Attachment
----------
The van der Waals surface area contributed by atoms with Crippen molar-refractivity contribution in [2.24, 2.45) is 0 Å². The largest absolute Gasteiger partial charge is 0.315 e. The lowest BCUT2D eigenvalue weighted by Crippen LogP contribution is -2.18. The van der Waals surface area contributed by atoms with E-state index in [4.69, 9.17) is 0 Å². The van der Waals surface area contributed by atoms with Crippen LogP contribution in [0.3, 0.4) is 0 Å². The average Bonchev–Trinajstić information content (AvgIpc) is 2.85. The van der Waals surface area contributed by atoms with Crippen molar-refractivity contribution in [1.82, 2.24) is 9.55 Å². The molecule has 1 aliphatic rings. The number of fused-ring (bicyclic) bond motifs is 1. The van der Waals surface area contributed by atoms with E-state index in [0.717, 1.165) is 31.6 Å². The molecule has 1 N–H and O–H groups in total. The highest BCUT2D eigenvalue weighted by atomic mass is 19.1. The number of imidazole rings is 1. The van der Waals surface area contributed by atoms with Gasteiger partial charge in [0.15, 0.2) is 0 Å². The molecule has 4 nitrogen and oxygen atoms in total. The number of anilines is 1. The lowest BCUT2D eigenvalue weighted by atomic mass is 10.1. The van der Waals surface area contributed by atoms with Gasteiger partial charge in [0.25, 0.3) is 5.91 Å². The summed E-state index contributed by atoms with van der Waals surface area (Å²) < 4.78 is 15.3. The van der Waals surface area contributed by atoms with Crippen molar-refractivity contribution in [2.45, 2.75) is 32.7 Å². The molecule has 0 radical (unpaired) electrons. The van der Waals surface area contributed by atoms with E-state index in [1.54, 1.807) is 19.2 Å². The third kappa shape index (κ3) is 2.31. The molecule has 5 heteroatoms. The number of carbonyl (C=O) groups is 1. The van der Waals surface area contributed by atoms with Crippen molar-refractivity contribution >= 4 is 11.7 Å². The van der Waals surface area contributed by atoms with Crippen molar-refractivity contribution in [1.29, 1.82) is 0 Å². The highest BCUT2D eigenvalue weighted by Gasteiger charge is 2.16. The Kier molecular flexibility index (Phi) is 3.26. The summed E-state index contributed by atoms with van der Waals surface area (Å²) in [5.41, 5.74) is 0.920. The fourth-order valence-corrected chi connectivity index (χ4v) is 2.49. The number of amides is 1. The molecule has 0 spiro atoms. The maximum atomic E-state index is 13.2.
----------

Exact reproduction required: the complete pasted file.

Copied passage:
The van der Waals surface area contributed by atoms with Crippen molar-refractivity contribution in [2.24, 2.45) is 0 Å². The largest absolute Gasteiger partial charge is 0.315 e. The lowest BCUT2D eigenvalue weighted by Crippen LogP contribution is -2.18. The van der Waals surface area contributed by atoms with E-state index in [4.69, 9.17) is 0 Å². The van der Waals surface area contributed by atoms with Crippen LogP contribution in [0.3, 0.4) is 0 Å². The average Bonchev–Trinajstić information content (AvgIpc) is 2.85. The van der Waals surface area contributed by atoms with Crippen molar-refractivity contribution in [1.82, 2.24) is 9.55 Å². The molecule has 1 aliphatic rings. The number of fused-ring (bicyclic) bond motifs is 1. The van der Waals surface area contributed by atoms with E-state index in [0.717, 1.165) is 31.6 Å². The molecule has 1 N–H and O–H groups in total. The highest BCUT2D eigenvalue weighted by atomic mass is 19.1. The number of imidazole rings is 1. The van der Waals surface area contributed by atoms with Gasteiger partial charge in [0.15, 0.2) is 0 Å². The molecule has 4 nitrogen and oxygen atoms in total. The number of anilines is 1. The lowest BCUT2D eigenvalue weighted by atomic mass is 10.1. The van der Waals surface area contributed by atoms with Gasteiger partial charge in [0.25, 0.3) is 5.91 Å². The summed E-state index contributed by atoms with van der Waals surface area (Å²) < 4.78 is 15.3. The van der Waals surface area contributed by atoms with Crippen molar-refractivity contribution in [2.45, 2.75) is 32.7 Å². The molecule has 0 radical (unpaired) electrons. The van der Waals surface area contributed by atoms with E-state index in [1.54, 1.807) is 19.2 Å². The third kappa shape index (κ3) is 2.31. The molecule has 5 heteroatoms. The number of carbonyl (C=O) groups is 1. The van der Waals surface area contributed by atoms with Crippen molar-refractivity contribution >= 4 is 11.7 Å². The van der Waals surface area contributed by atoms with Crippen molar-refractivity contribution in [1.29, 1.82) is 0 Å². The highest BCUT2D eigenvalue weighted by Gasteiger charge is 2.16. The Kier molecular flexibility index (Phi) is 3.26. The summed E-state index contributed by atoms with van der Waals surface area (Å²) in [5.41, 5.74) is 0.920. The fourth-order valence-corrected chi connectivity index (χ4v) is 2.49. The number of amides is 1. The molecule has 0 spiro atoms. The maximum atomic E-state index is 13.2.